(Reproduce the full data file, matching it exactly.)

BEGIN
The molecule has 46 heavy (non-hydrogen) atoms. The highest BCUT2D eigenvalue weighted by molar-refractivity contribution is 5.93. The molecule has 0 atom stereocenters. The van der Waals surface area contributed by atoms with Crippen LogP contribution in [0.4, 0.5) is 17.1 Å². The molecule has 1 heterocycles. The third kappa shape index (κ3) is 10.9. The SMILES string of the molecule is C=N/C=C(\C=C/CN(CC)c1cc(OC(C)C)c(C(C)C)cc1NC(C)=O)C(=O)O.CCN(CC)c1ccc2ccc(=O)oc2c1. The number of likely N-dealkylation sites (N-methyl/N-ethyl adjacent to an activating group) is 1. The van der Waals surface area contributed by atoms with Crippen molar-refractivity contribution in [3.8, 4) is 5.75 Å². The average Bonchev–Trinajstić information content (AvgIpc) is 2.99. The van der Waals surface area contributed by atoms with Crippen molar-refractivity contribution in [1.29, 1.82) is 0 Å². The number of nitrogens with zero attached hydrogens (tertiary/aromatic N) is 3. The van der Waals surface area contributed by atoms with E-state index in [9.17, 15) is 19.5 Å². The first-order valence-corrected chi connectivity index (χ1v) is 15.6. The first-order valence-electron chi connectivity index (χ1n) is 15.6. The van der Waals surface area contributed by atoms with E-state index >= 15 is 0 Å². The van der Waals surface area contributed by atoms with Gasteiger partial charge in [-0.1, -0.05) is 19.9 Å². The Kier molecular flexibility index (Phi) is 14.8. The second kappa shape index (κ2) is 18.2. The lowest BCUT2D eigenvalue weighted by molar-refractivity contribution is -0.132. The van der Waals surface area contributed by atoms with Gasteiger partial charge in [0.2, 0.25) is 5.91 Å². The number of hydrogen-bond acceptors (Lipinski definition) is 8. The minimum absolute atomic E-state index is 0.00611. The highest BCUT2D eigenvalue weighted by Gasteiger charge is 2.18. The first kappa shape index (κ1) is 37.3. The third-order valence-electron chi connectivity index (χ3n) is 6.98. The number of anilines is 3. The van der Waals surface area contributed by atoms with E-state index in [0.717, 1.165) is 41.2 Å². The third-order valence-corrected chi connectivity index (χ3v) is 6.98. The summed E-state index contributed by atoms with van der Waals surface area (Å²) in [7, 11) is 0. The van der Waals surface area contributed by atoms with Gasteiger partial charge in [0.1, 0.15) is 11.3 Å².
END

The molecule has 46 heavy (non-hydrogen) atoms. The highest BCUT2D eigenvalue weighted by molar-refractivity contribution is 5.93. The molecule has 0 atom stereocenters. The van der Waals surface area contributed by atoms with Crippen LogP contribution in [0.4, 0.5) is 17.1 Å². The molecule has 1 heterocycles. The third kappa shape index (κ3) is 10.9. The SMILES string of the molecule is C=N/C=C(\C=C/CN(CC)c1cc(OC(C)C)c(C(C)C)cc1NC(C)=O)C(=O)O.CCN(CC)c1ccc2ccc(=O)oc2c1. The number of likely N-dealkylation sites (N-methyl/N-ethyl adjacent to an activating group) is 1. The van der Waals surface area contributed by atoms with Crippen molar-refractivity contribution in [3.8, 4) is 5.75 Å². The average Bonchev–Trinajstić information content (AvgIpc) is 2.99. The van der Waals surface area contributed by atoms with Crippen molar-refractivity contribution in [1.29, 1.82) is 0 Å². The number of nitrogens with zero attached hydrogens (tertiary/aromatic N) is 3. The van der Waals surface area contributed by atoms with E-state index in [9.17, 15) is 19.5 Å². The first-order valence-corrected chi connectivity index (χ1v) is 15.6. The first-order valence-electron chi connectivity index (χ1n) is 15.6. The van der Waals surface area contributed by atoms with E-state index >= 15 is 0 Å². The van der Waals surface area contributed by atoms with Gasteiger partial charge in [-0.1, -0.05) is 19.9 Å². The Kier molecular flexibility index (Phi) is 14.8. The second kappa shape index (κ2) is 18.2. The lowest BCUT2D eigenvalue weighted by molar-refractivity contribution is -0.132. The van der Waals surface area contributed by atoms with Gasteiger partial charge in [0.2, 0.25) is 5.91 Å². The number of hydrogen-bond acceptors (Lipinski definition) is 8. The minimum absolute atomic E-state index is 0.00611. The highest BCUT2D eigenvalue weighted by Gasteiger charge is 2.18. The first kappa shape index (κ1) is 37.3. The third-order valence-electron chi connectivity index (χ3n) is 6.98. The number of anilines is 3. The van der Waals surface area contributed by atoms with E-state index in [0.717, 1.165) is 41.2 Å². The third-order valence-corrected chi connectivity index (χ3v) is 6.98. The summed E-state index contributed by atoms with van der Waals surface area (Å²) in [7, 11) is 0. The van der Waals surface area contributed by atoms with Gasteiger partial charge in [0.1, 0.15) is 11.3 Å².